Teach English in São Paulo, Brazil

1 - 2 of 2 results

Teaching Programs in São Paulo

Teach English in São Paulo, Brazil


While Sao Paulo is more well-known for serious traffic problems, a great economic divide between the rich and the poor, and a large privately-owned helicopter fleet, it is still a city of great ethnic flavor, a place of great sporting events (including the 2014 FIFA World Cup), and a city filled with truly warm people.

Teachers who come to Sao Paulo will find eager students of all ages, especially businesspeople who want to learn English. While the cost of living may be higher, teachers will still be able to make enough money to cover most expenses, and maybe even save a little if they budget appropriately.

Teachers in Sao Paulo can also experience great flexibility in their schedules, as some of them teach in-house for companies and can supplement their income with private tutoring. With patience and good planning and research on life in Brazil and Sao Paulo, such as Brazilian Gringoes, English teachers can make the most of their time in Sao Paulo.

At Go Overseas, we strive to provide the most comprehensive program and job listings available. At this time, we are only able to find a few teaching opportunities in São Paulo, listed below. You can read this full guide to teaching in Iceland, use the Search page to explore other teaching opportunities, or browse the Teaching Job Board for opportunities around the world.

In order to teach English in Sao Paulo, most teachers will require native proficiency and a university degree. Some schools will require TEFL certification. The average salary for teaching in Sao Paulo is $800 - $1,500 per month.

Job Types

According to TeacherKick, a blog all about teaching, traveling, and working in Latin and South America, Brazil and Sao Paulo currently has a growing tourism industry, thanks to the 2014 FIFA World Cup. Sao Paulo is also a booming financial center with a diverse ethnic population from all over the world. Which means, there's a high demand for native speaking English teachers in Sao Paulo. It is a large market, but a very competitive one, so consider setting yourself apart from the rest with a TEFL Certification Course either in Brazil or before you go.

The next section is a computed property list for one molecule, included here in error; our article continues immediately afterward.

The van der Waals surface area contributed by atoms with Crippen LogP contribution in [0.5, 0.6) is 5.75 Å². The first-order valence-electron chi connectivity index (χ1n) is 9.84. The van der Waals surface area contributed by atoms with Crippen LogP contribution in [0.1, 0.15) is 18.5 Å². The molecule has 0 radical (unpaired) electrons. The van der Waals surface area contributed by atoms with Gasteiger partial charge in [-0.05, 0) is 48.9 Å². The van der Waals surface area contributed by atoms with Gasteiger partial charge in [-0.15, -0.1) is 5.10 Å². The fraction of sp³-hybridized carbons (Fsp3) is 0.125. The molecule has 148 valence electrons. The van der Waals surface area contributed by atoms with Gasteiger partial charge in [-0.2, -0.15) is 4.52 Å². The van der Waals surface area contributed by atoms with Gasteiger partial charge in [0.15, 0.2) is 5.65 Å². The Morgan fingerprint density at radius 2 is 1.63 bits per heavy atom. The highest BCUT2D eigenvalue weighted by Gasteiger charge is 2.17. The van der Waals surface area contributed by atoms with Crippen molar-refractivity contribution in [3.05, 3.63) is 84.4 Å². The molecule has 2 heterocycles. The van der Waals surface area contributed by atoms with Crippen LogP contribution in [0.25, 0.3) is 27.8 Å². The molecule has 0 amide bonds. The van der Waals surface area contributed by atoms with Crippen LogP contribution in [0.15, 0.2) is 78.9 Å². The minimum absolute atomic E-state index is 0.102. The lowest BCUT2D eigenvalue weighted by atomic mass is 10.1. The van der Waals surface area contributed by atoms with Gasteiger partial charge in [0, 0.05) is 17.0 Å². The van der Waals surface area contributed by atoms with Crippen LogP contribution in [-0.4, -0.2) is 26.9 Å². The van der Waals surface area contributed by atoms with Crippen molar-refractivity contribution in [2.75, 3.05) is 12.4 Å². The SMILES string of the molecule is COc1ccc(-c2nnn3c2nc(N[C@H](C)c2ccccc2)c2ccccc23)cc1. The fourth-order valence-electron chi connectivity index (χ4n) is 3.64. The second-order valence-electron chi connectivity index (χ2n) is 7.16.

Private language academies/schools:

Due to being an international center for business, commerce, and trade, perhaps the biggest demand for English teachers in Sao Paulo is for Business English teachers. Businesspeople want to develop their English skills. Some chain schools include CCAA and Cultura Inglesa.

Note: Both of these sites are in Spanish, so if your Spanish skills aren't up to the challenge, it might be better to look for a position through resources such as TeacherKick or AngloINFO. Typically, these schools hire teachers year-round, and classes are taught after school or at other convenient times for business people. Private language schools also serve children and teenagers.

Public schools:

Public and private schools are run very similarly to the private and public school systems in the United States. However, remember that Sao Paulo is located below the equator, so summer vacation will be from December to February! Public school education is free to everyone, and is mandatory for children ages 7 to 14.

There is a two-semester system, with a break in July, so usually public and private schools look to hire teachers before February and July. Private schools in Sao Paulo are often Christian-run, mostly Catholic, and some of them have a bilingual curriculum.

Private lessons:

Private tutoring is very common in Sao Paulo, especially since a good number of an English tutor’s clients are businesspeople who can pay for private lessons. Businesses can also hire private in-house English teachers to teach classes to their employees during lunch hours and other convenient times. An English tutor can set their own schedule, make as much as US$22 an hour, and build a very good clientele through networking opportunities through businesses. Once again, networking is the key to building success as an English tutor.